17776: Native Internet Art

At the beginning of this month, the U.S. sports website SBnation.com surprised its readers with an unexpected meditation on the game of (American) football. A piece titled ‘17776: What Football Will Look Like In The Future’ was posted to the site, alongside the usual results and recaps of recent baseball and basketball games. But when curious readers clicked on the headline, they were transported fifteen thousand years into the future, and billions of miles into deep space. Over the following weeks, new chapters to the story drew readers into writer Jon Bois’s appreciation of our planet and what it means for humans to play in it.

The characters in the world are very old, possibly immortal. They use their new-found longevity to play and watch long and complex games, usually based around what we 21st century denizens recognise as gridiron football. Several far-future nationwide football games are described, all with a lineage that can be traced back to those we watch today. But all the games a far more extreme and heightened, having evolved over millennia. Just as, with biological evolution, the essential components of a given animal order, family or genus are revealed as they become more pronounced, so those aspects American football that are at the core of the sport are revealed when the future-humans iterate it to a ridiculous degree.

Football's different things to different people. | see this kind of football, the open-world kind, as its end state. The old grid football, the hundred- yard kind, was basically just training wheels. The game was always all about the field, of course. The ground, the Earth. And it was kind of like,
A monologue by Ten, one of the extra-terrestrials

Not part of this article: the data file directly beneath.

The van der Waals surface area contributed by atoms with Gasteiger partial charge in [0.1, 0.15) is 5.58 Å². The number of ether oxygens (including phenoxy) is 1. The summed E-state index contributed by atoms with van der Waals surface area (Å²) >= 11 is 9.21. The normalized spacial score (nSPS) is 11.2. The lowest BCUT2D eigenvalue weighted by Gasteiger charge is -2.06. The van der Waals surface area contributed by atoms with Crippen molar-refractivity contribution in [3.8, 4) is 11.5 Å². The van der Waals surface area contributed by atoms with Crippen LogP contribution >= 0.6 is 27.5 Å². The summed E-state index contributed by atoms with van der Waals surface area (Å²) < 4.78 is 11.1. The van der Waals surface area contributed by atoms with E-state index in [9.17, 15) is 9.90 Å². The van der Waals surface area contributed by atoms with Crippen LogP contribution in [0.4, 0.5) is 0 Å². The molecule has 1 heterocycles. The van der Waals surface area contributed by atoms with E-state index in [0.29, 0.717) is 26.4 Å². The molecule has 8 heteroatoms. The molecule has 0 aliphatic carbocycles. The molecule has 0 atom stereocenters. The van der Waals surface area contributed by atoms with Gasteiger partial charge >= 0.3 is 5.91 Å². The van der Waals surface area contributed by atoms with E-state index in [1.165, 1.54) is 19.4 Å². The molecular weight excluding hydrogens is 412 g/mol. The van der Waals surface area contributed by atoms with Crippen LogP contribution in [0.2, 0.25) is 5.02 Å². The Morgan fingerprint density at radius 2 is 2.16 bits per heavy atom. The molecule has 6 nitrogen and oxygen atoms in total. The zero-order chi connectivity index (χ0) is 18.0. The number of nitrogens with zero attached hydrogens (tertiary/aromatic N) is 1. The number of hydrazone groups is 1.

As well as the idea of play, Bois invites us to revel in the vastness and complexity of our planet, and the unique history of each patch of earth. In one particular sequence, I thought of the art of the Boyle Family, who pick random points on the globe and precisely reproduce the square metre of ground that they find there.
World Series
Two panels from the Boyle Family’s ‘World Series’ depicting studies of The Hague (left) and the Central Australian Desert. Installed at the Scottish National Gallery of Modern Art, 2003
I wonder if there's a single place in the whole world that's never had a story. I bet not. I just about guarantee you there's no places like that in America. Every little square of it, every place you stomp your foot, that's where something happened. Something wild, maybe something nobody knows about, but something. You can fall out of the sky and right into some forgotten storybook.    -- recognized by
Another of Ten’s monologues
 
The format goes beyond what one might expect from a piece of online writing. It’s a collision of YouTube video animation, chat room text, and Google Earth renderings. One thought I had after reading a couple of chapters was that it should not be surprising that the format is surprising. Modern technology offers countless ways to render a narrative, and all Bois has done is to take a fairly well established format—a chat room script—and illustrate it with animations from a common online tool. It is not particularly radical, but the way we publish online (both the format of digital content, and it’s graphic design) has become so formulaic that even small and obvious departures from the norm suddenly feel innovative. In a Q&A, the author himself puts it very well: